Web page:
~ Fibrinogen Adds to Value of CRP Levels For Predicting Cardiovascular Events

A report published in the August 1, 2006 issue of the journal Circulation revealed that fibrinogen levels add to the value of high-sensitivity C-reactive protein (hs-CRP, a marker of inflammation) levels to predict cardiovascular events. Fibrinogen is a protein that is involved in blood clot formation, which, when elevated, is associated with an increase in vascular and nonvascular mortality.

For the current study, Harvard researchers evaluated data from women enrolled in the Women’s Health Study, a placebo-controlled trial of the effect of low dose aspirin and vitamin E on the prevention of cardiovascular disease and cancer in women aged 45 and older. Participants completed questionnaires from 1992 to 1995 to provide information on demographics, medical history, and other factors. Blood samples from 27,742 women were analyzed upon enrollment for CRP and fibrinogen. The participants were followed through February, 2005, during which time cardiovascular events were recorded.

Over the approximate ten year follow-up there were 898 cardiovascular events. Not surprisingly, both fibrinogen and CRP were associated with the risk of cardiovascular incidents. When women whose fibrinogen levels were in the top one-fifth of participants were compared to those in the lowest fifth they were found to have a 35 percent greater risk (adjusted for established risk factors) of experiencing a cardiovascular event. Similar analysis of CRP levels found a 68 percent greater risk among women whose levels were highest. Having an elevated level of both fibrinogen and CRP was associated with the greatest cardiovascular risk. Women whose fibrinogen levels were greater than 393 milligrams per deciliter and whose CRP levels were higher than 3 milligrams per liter had 3.45 times the risk of experiencing a cardiovascular event than those whose fibrinogen was lower than 329 milligrams per deciliter and whose CRP was under 1 milligrams per liter.

“Although both fibrinogen and hs-CRP were positively correlated, their combined effect provided cardiovascular disease risk information that was greater than that provided by either biomarker separately, potentially reflecting different pathophysiological processes in the development of atherothrombotic events,” the authors conclude. They remark that increased adipose tissue is associated both with a prothrombotic and proinflammatory state, which may be reflected in both higher fibrinogen and CRP levels.

Related Health Concern: Blood Clot Prevention: Battling a Dangerous Condition

The best way to avoid damage from a blood clot is to take preventive action. A person with multiple risk factors for blood clots may consider taking active steps to reduce his or her risk. Risk factors for a blood clot include:
  • Elevated homocysteine levels—Homocysteine is an intermediary amino acid that is formed from the conversion of methionine into glutathione. High levels in the body indicate impaired homocysteine metabolism (via depressed methylation) or oxidative stress. Elevated homocysteine levels have been linked to increased risk of arterial blood clots (Ebbesen LS 2004). The Life Extension Foundation recommends keeping homocysteine levels between 7 and 8 millimoles per liter.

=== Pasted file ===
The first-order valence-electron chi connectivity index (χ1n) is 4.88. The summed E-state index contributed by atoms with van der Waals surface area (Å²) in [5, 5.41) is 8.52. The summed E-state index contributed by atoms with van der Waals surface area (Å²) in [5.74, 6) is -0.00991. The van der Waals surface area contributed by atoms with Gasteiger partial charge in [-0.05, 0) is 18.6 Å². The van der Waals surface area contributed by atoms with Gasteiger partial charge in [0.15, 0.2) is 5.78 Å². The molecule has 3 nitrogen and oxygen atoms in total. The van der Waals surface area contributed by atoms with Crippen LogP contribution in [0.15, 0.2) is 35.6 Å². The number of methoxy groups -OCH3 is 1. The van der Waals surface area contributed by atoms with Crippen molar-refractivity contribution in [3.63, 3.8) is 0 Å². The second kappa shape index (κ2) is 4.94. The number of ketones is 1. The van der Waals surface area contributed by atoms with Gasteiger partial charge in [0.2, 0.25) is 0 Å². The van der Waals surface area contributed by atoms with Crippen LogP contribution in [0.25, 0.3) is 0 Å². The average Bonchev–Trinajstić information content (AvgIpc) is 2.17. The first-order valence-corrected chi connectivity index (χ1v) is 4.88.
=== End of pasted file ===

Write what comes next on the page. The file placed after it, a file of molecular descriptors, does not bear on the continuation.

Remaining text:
• History of heart attack or CAD—Atherosclerosis rarely occurs in isolation. Rather, it tends to be widespread throughout the body, so a history of atherosclerosis or heart attack translates into increased risk of blood clots.

  • History of stroke or TIA—One of the strongest predictors of stroke risk is a history of previous stroke or TIA. All patients who have had an ischemic brain event should take steps to lower their risk of future (and possibly more serious) events.

  • Inflammation—Chronic inflammation is associated with a variety of chronic diseases, including cardiovascular disease. C-reactive protein (CRP) is a sensitive indicator of inflammation throughout the body. A feature article in the May 2002 issue of Scientific American emphasized the link between chronic inflammation and the evolution of CAD (Libby P 2002). The Life Extension Foundation highly recommends measuring CRP levels using a high-sensitivity CRP blood test.

  • Elevated fibrinogen—Fibrinogen has a number of effects in the blood coagulation process. It reacts with thrombin to produce fibrin, it promotes platelet aggregation (which can lead to diminished blood flow), and it can cause platelets to bind together. An article in the journal Neurology found that prior stroke and elevated fibrinogen levels predicted new brain events in patients who have had a stroke (Beamer NB et al 1998).

  • Abnormal blood lipids—Cholesterol’s role in atherosclerosis and blood clotting is well documented. LDL cholesterol molecules, which are large and unstable, contribute to plaque formation on arterial walls. When plaque ruptures, the resulting blood clot may cause a heart attack or stroke. Elevated levels of triglycerides, another kind of blood lipid, are also associated with heart disease, while depressed high-density lipoprotein (HDL) cholesterol levels are associated with elevated risk of heart attacks and strokes.

  • Hypothyroidism—A deficiency in thyroid hormone is associated with elevated levels of several clotting factors (Chadarevian R et al 2001; Muller B et al 2001) and with elevated homocysteine and depressed folate levels (Lien EA et al 2000; Nedrebo BG et al 2003). Supplemental thyroid hormone returns homocysteine levels to normal (Diekman MJ et al 2001; Hussein WI et al 1999). Furthermore, thyroid hormone inhibits LDL oxidation (Diekman MJ et al 2000). Hypothyroidism, even at levels detected only by an elevation of thyroid-stimulating hormone (TSH) level in the blood, is also a known risk factor for the development of atherosclerosis (Carantoni M et al 1997; Hak AE et al 2000).


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